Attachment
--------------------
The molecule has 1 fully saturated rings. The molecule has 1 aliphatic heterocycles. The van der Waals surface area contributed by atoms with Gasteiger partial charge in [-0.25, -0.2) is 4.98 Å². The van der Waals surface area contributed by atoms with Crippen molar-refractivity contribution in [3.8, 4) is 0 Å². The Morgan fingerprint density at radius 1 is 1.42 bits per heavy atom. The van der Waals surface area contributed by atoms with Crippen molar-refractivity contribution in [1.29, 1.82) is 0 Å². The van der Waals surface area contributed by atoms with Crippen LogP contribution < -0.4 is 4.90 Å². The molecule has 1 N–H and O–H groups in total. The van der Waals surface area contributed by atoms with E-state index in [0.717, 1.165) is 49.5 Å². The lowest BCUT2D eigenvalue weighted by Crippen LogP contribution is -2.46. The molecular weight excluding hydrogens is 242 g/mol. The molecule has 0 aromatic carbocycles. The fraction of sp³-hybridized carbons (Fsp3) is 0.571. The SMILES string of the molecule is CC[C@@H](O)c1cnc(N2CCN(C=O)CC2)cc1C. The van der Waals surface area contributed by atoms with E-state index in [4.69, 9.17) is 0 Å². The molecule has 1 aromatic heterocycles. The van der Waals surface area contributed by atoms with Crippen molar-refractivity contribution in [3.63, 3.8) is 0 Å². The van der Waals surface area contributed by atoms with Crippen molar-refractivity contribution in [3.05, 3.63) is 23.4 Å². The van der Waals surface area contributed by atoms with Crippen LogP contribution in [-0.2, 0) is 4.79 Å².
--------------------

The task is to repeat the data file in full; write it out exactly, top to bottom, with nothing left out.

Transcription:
The molecule has 1 fully saturated rings. The molecule has 1 aliphatic heterocycles. The van der Waals surface area contributed by atoms with Gasteiger partial charge in [-0.25, -0.2) is 4.98 Å². The van der Waals surface area contributed by atoms with Crippen molar-refractivity contribution in [3.8, 4) is 0 Å². The Morgan fingerprint density at radius 1 is 1.42 bits per heavy atom. The van der Waals surface area contributed by atoms with Crippen molar-refractivity contribution in [1.29, 1.82) is 0 Å². The van der Waals surface area contributed by atoms with Crippen LogP contribution < -0.4 is 4.90 Å². The molecule has 1 N–H and O–H groups in total. The van der Waals surface area contributed by atoms with E-state index in [0.717, 1.165) is 49.5 Å². The lowest BCUT2D eigenvalue weighted by Crippen LogP contribution is -2.46. The molecular weight excluding hydrogens is 242 g/mol. The molecule has 0 aromatic carbocycles. The fraction of sp³-hybridized carbons (Fsp3) is 0.571. The SMILES string of the molecule is CC[C@@H](O)c1cnc(N2CCN(C=O)CC2)cc1C. The van der Waals surface area contributed by atoms with E-state index in [4.69, 9.17) is 0 Å². The molecule has 1 aromatic heterocycles. The van der Waals surface area contributed by atoms with Crippen molar-refractivity contribution in [3.63, 3.8) is 0 Å². The van der Waals surface area contributed by atoms with Crippen molar-refractivity contribution in [3.05, 3.63) is 23.4 Å². The van der Waals surface area contributed by atoms with Crippen LogP contribution in [-0.2, 0) is 4.79 Å².